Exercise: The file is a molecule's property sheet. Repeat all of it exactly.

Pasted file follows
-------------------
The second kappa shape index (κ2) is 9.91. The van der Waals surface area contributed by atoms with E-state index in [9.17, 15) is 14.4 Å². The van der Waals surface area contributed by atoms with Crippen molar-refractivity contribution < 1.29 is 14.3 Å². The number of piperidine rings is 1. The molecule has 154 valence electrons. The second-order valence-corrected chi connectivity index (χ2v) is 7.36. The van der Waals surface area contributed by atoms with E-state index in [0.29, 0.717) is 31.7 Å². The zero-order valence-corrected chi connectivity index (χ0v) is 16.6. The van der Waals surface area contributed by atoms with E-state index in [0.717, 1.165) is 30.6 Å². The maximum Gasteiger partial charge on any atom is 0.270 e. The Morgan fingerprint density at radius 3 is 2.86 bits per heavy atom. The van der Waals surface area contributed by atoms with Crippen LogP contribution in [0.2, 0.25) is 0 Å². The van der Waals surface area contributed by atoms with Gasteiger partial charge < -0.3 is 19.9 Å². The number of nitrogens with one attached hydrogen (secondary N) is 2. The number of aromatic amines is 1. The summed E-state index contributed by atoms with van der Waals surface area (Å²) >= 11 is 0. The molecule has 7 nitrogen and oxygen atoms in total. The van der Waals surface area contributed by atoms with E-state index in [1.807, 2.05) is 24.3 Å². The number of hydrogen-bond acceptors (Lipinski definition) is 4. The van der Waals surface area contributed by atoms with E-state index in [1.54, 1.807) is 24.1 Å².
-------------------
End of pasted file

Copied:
The second kappa shape index (κ2) is 9.91. The van der Waals surface area contributed by atoms with E-state index in [9.17, 15) is 14.4 Å². The van der Waals surface area contributed by atoms with Crippen molar-refractivity contribution < 1.29 is 14.3 Å². The number of piperidine rings is 1. The molecule has 154 valence electrons. The second-order valence-corrected chi connectivity index (χ2v) is 7.36. The van der Waals surface area contributed by atoms with E-state index in [0.29, 0.717) is 31.7 Å². The zero-order valence-corrected chi connectivity index (χ0v) is 16.6. The van der Waals surface area contributed by atoms with E-state index in [0.717, 1.165) is 30.6 Å². The maximum Gasteiger partial charge on any atom is 0.270 e. The Morgan fingerprint density at radius 3 is 2.86 bits per heavy atom. The van der Waals surface area contributed by atoms with Crippen LogP contribution in [0.2, 0.25) is 0 Å². The van der Waals surface area contributed by atoms with Gasteiger partial charge < -0.3 is 19.9 Å². The number of nitrogens with one attached hydrogen (secondary N) is 2. The number of aromatic amines is 1. The summed E-state index contributed by atoms with van der Waals surface area (Å²) >= 11 is 0. The molecule has 7 nitrogen and oxygen atoms in total. The van der Waals surface area contributed by atoms with E-state index in [1.807, 2.05) is 24.3 Å². The number of hydrogen-bond acceptors (Lipinski definition) is 4. The van der Waals surface area contributed by atoms with E-state index in [1.54, 1.807) is 24.1 Å².